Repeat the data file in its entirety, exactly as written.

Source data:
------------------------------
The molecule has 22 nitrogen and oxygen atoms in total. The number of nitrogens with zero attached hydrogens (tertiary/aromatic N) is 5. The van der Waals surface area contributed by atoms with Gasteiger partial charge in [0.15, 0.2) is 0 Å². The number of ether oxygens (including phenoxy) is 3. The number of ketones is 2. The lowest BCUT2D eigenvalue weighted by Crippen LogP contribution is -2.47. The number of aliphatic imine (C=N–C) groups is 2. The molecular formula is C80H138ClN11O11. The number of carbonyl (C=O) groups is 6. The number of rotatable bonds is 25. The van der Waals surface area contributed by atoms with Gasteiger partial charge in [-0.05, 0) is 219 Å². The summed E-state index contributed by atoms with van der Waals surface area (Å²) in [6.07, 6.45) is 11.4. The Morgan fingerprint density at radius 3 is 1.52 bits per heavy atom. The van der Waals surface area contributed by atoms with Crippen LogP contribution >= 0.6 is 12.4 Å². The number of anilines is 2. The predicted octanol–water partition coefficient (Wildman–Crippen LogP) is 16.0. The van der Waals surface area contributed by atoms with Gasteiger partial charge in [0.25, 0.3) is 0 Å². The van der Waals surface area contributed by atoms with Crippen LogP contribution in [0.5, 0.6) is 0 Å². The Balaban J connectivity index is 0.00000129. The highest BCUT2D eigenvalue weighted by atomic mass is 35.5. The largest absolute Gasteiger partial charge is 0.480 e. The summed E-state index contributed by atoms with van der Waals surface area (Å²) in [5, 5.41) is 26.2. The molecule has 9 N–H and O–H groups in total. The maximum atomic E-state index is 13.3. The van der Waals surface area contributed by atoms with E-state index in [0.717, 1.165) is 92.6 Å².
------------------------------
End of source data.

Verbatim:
The molecule has 22 nitrogen and oxygen atoms in total. The number of nitrogens with zero attached hydrogens (tertiary/aromatic N) is 5. The van der Waals surface area contributed by atoms with Gasteiger partial charge in [0.15, 0.2) is 0 Å². The number of ether oxygens (including phenoxy) is 3. The number of ketones is 2. The lowest BCUT2D eigenvalue weighted by Crippen LogP contribution is -2.47. The number of aliphatic imine (C=N–C) groups is 2. The molecular formula is C80H138ClN11O11. The number of carbonyl (C=O) groups is 6. The number of rotatable bonds is 25. The van der Waals surface area contributed by atoms with Gasteiger partial charge in [-0.05, 0) is 219 Å². The summed E-state index contributed by atoms with van der Waals surface area (Å²) in [6.07, 6.45) is 11.4. The Morgan fingerprint density at radius 3 is 1.52 bits per heavy atom. The van der Waals surface area contributed by atoms with Crippen LogP contribution >= 0.6 is 12.4 Å². The number of anilines is 2. The predicted octanol–water partition coefficient (Wildman–Crippen LogP) is 16.0. The van der Waals surface area contributed by atoms with Gasteiger partial charge in [0.25, 0.3) is 0 Å². The van der Waals surface area contributed by atoms with Crippen LogP contribution in [0.5, 0.6) is 0 Å². The Balaban J connectivity index is 0.00000129. The highest BCUT2D eigenvalue weighted by atomic mass is 35.5. The largest absolute Gasteiger partial charge is 0.480 e. The summed E-state index contributed by atoms with van der Waals surface area (Å²) in [5, 5.41) is 26.2. The molecule has 9 N–H and O–H groups in total. The maximum atomic E-state index is 13.3. The van der Waals surface area contributed by atoms with E-state index in [0.717, 1.165) is 92.6 Å².